Collective decision-making in jackdaw winter roosts
Date: 14 June 2021
University of Exeter
MByRes in Biological Sciences
Animals living in groups must often make decisions collectively to maintain the benefits of group cohesion. Collective movement decisions require group members to reach a consensus before departure so that individuals can coordinate and synchronise their movement timing and direction. Therefore, behavioural mechanisms must be utilised ...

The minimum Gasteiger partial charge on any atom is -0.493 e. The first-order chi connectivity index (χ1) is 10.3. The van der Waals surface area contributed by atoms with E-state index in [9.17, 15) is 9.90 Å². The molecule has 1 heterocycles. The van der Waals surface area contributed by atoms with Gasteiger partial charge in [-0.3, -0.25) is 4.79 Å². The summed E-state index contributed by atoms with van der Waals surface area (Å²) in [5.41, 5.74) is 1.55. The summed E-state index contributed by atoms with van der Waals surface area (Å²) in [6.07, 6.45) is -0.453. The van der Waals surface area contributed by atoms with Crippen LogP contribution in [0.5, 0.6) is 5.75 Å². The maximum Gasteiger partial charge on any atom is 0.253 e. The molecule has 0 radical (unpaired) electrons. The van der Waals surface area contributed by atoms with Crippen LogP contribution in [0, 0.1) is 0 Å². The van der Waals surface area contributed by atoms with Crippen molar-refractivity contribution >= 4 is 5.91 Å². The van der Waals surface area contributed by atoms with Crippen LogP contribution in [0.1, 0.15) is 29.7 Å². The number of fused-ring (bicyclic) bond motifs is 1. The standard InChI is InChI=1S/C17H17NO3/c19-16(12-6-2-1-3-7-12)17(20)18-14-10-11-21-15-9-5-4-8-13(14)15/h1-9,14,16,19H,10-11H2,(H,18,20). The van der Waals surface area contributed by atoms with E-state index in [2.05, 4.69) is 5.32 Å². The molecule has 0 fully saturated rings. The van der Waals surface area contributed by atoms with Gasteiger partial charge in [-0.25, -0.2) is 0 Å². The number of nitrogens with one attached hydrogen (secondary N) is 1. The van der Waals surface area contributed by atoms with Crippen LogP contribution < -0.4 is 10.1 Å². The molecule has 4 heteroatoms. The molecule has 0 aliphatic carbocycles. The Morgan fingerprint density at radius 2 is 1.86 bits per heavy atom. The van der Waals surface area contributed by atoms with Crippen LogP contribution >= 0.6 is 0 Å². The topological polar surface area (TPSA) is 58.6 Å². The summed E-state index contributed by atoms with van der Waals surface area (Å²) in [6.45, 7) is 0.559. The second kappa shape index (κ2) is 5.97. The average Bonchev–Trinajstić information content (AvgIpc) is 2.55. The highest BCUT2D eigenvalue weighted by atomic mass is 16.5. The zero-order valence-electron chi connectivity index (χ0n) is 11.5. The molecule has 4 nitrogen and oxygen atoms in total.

Animals living in groups must often make decisions collectively to maintain the benefits of group cohesion. Collective movement decisions require group members to reach a consensus before departure so that individuals can coordinate and synchronise their movement timing and direction. Therefore, behavioural mechanisms must be utilised that can efficiently transfer social information and integrate a variety of individual decision preferences. Some groups use quorum mechanisms to optimise both decision-making speed and accuracy, whereby the likelihood of the group performing an action increases sharply and non-linearly after a threshold number of individuals have indicated support. Quorum decisions have been well studied in eusocial insects, but empirical evidence is lacking that they play a role in large groups of vertebrates. Acoustic cues, such as vocalisations, may provide an efficient means for individuals to indicate support and reach a consensus when many individuals are dispersed or visually obscured. In this thesis, I investigated the potential for vocally-mediated quorum decisions to coordinate collective departures in jackdaw winter roosts. Here, many hundreds of birds often perform synchronised mass take-offs around sunrise that are preceded by high levels of vocalisations. Firstly, using audio and video recordings, I found that when calling intensity increased at faster rates, departures occurred earlier and greater proportions of the roost population departed together. Similarly, greater absolute calling intensities immediately prior to departure were associated with greater proportions departing cohesively, but calling intensity was unrelated to roost group size. Secondly, I used playback experiments to test whether artificially simulating an earlier onset of consensus through greater calling intensities just before departure would cause earlier departures. Experimental calling playbacks caused departures to occur on average 5-6 minutes earlier compared to control playbacks. In contrast, departure times under natural conditions (no treatment trials) showed no clear differences with those of control trials. This indicates that jackdaws were responding specifically to conspecific calls and that calling has a causal effect on departure timing. Overall, my thesis provides the first empirical and experimental evidence for collective movements being coordinated by vocally-mediated quorum decisions in large vertebrate groups.
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